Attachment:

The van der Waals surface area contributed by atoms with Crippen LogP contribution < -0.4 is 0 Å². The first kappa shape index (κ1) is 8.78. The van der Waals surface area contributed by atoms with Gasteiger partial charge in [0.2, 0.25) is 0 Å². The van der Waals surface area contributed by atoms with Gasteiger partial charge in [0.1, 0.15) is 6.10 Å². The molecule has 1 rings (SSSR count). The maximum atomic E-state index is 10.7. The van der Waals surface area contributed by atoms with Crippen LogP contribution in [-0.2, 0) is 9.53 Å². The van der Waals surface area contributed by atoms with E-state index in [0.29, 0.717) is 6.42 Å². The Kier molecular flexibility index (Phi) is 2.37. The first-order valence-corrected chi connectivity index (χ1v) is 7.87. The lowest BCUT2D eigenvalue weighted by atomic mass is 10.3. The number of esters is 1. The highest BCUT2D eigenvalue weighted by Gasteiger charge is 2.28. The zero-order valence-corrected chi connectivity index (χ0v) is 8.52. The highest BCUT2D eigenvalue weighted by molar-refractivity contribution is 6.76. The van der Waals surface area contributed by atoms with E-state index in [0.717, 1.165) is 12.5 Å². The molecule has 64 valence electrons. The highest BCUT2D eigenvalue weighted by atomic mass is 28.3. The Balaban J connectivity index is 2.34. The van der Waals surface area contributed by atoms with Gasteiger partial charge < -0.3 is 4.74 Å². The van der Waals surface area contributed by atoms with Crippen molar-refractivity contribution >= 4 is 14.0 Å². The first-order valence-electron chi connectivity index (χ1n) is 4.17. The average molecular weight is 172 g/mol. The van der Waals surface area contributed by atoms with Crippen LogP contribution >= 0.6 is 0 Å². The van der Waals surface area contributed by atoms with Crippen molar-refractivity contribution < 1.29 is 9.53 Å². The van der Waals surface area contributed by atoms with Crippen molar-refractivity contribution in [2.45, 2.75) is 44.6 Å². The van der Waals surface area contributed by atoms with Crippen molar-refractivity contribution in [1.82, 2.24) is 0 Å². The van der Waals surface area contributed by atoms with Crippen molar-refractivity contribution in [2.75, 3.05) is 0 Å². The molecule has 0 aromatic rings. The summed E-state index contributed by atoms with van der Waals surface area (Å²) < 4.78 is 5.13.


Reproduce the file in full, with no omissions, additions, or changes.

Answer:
The van der Waals surface area contributed by atoms with Crippen LogP contribution < -0.4 is 0 Å². The first kappa shape index (κ1) is 8.78. The van der Waals surface area contributed by atoms with Gasteiger partial charge in [0.2, 0.25) is 0 Å². The van der Waals surface area contributed by atoms with Gasteiger partial charge in [0.1, 0.15) is 6.10 Å². The molecule has 1 rings (SSSR count). The maximum atomic E-state index is 10.7. The van der Waals surface area contributed by atoms with Crippen LogP contribution in [-0.2, 0) is 9.53 Å². The van der Waals surface area contributed by atoms with E-state index in [0.29, 0.717) is 6.42 Å². The Kier molecular flexibility index (Phi) is 2.37. The first-order valence-corrected chi connectivity index (χ1v) is 7.87. The lowest BCUT2D eigenvalue weighted by atomic mass is 10.3. The number of esters is 1. The highest BCUT2D eigenvalue weighted by Gasteiger charge is 2.28. The zero-order valence-corrected chi connectivity index (χ0v) is 8.52. The highest BCUT2D eigenvalue weighted by molar-refractivity contribution is 6.76. The van der Waals surface area contributed by atoms with E-state index in [0.717, 1.165) is 12.5 Å². The molecule has 64 valence electrons. The highest BCUT2D eigenvalue weighted by atomic mass is 28.3. The Balaban J connectivity index is 2.34. The van der Waals surface area contributed by atoms with Gasteiger partial charge < -0.3 is 4.74 Å². The van der Waals surface area contributed by atoms with Crippen molar-refractivity contribution >= 4 is 14.0 Å². The first-order valence-electron chi connectivity index (χ1n) is 4.17. The average molecular weight is 172 g/mol. The van der Waals surface area contributed by atoms with Crippen LogP contribution >= 0.6 is 0 Å². The van der Waals surface area contributed by atoms with Crippen molar-refractivity contribution < 1.29 is 9.53 Å². The van der Waals surface area contributed by atoms with Crippen molar-refractivity contribution in [2.45, 2.75) is 44.6 Å². The van der Waals surface area contributed by atoms with Crippen molar-refractivity contribution in [1.82, 2.24) is 0 Å². The van der Waals surface area contributed by atoms with Crippen molar-refractivity contribution in [2.75, 3.05) is 0 Å². The molecule has 0 aromatic rings. The summed E-state index contributed by atoms with van der Waals surface area (Å²) < 4.78 is 5.13.